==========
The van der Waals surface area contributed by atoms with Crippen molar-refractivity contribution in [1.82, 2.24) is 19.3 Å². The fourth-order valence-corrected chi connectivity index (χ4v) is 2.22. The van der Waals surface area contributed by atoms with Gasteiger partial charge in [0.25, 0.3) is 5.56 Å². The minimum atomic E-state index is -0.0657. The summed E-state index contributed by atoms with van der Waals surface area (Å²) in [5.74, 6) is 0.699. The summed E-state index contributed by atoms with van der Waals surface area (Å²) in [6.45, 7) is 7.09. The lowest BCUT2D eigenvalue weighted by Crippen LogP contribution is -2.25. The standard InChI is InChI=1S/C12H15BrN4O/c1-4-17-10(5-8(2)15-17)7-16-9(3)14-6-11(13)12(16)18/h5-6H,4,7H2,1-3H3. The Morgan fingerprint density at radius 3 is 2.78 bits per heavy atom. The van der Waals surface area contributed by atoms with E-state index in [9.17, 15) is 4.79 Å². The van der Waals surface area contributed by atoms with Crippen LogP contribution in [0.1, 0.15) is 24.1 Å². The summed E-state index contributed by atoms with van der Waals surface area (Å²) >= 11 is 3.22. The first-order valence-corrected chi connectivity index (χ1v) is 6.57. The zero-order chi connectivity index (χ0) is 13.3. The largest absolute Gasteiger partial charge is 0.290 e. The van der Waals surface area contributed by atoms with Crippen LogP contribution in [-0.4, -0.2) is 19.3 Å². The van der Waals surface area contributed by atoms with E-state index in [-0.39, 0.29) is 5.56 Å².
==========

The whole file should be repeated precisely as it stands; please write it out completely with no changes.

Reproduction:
The van der Waals surface area contributed by atoms with Crippen molar-refractivity contribution in [1.82, 2.24) is 19.3 Å². The fourth-order valence-corrected chi connectivity index (χ4v) is 2.22. The van der Waals surface area contributed by atoms with Gasteiger partial charge in [0.25, 0.3) is 5.56 Å². The minimum atomic E-state index is -0.0657. The summed E-state index contributed by atoms with van der Waals surface area (Å²) in [5.74, 6) is 0.699. The summed E-state index contributed by atoms with van der Waals surface area (Å²) in [6.45, 7) is 7.09. The lowest BCUT2D eigenvalue weighted by Crippen LogP contribution is -2.25. The standard InChI is InChI=1S/C12H15BrN4O/c1-4-17-10(5-8(2)15-17)7-16-9(3)14-6-11(13)12(16)18/h5-6H,4,7H2,1-3H3. The Morgan fingerprint density at radius 3 is 2.78 bits per heavy atom. The van der Waals surface area contributed by atoms with E-state index in [9.17, 15) is 4.79 Å². The van der Waals surface area contributed by atoms with Crippen LogP contribution in [0.1, 0.15) is 24.1 Å². The summed E-state index contributed by atoms with van der Waals surface area (Å²) >= 11 is 3.22. The first-order valence-corrected chi connectivity index (χ1v) is 6.57. The zero-order chi connectivity index (χ0) is 13.3. The largest absolute Gasteiger partial charge is 0.290 e. The van der Waals surface area contributed by atoms with Crippen LogP contribution in [-0.4, -0.2) is 19.3 Å². The van der Waals surface area contributed by atoms with E-state index in [-0.39, 0.29) is 5.56 Å².